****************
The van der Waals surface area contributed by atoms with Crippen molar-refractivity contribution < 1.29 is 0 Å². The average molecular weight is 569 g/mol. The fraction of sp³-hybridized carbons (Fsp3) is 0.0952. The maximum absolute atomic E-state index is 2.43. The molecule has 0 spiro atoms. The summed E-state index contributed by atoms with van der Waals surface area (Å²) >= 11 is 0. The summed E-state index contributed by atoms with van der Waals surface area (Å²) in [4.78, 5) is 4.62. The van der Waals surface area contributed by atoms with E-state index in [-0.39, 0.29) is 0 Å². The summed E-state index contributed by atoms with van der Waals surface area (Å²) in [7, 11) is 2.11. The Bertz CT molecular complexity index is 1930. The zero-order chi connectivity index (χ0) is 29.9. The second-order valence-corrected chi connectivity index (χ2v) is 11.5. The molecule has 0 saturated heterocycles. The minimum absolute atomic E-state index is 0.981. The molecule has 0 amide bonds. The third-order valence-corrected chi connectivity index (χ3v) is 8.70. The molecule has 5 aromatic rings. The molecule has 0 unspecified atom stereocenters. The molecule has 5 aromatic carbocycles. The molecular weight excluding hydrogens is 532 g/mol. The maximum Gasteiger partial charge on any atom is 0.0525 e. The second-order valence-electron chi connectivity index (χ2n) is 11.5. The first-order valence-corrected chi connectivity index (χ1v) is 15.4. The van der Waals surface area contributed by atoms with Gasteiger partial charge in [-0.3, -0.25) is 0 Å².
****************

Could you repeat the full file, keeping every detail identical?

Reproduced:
The van der Waals surface area contributed by atoms with Crippen molar-refractivity contribution < 1.29 is 0 Å². The average molecular weight is 569 g/mol. The fraction of sp³-hybridized carbons (Fsp3) is 0.0952. The maximum absolute atomic E-state index is 2.43. The molecule has 0 spiro atoms. The summed E-state index contributed by atoms with van der Waals surface area (Å²) >= 11 is 0. The summed E-state index contributed by atoms with van der Waals surface area (Å²) in [4.78, 5) is 4.62. The van der Waals surface area contributed by atoms with E-state index in [-0.39, 0.29) is 0 Å². The summed E-state index contributed by atoms with van der Waals surface area (Å²) in [7, 11) is 2.11. The Bertz CT molecular complexity index is 1930. The zero-order chi connectivity index (χ0) is 29.9. The second-order valence-corrected chi connectivity index (χ2v) is 11.5. The molecule has 0 saturated heterocycles. The minimum absolute atomic E-state index is 0.981. The molecule has 0 amide bonds. The third-order valence-corrected chi connectivity index (χ3v) is 8.70. The molecule has 5 aromatic rings. The molecule has 0 unspecified atom stereocenters. The molecule has 5 aromatic carbocycles. The molecular weight excluding hydrogens is 532 g/mol. The maximum Gasteiger partial charge on any atom is 0.0525 e. The second-order valence-electron chi connectivity index (χ2n) is 11.5. The first-order valence-corrected chi connectivity index (χ1v) is 15.4. The van der Waals surface area contributed by atoms with Gasteiger partial charge in [-0.3, -0.25) is 0 Å².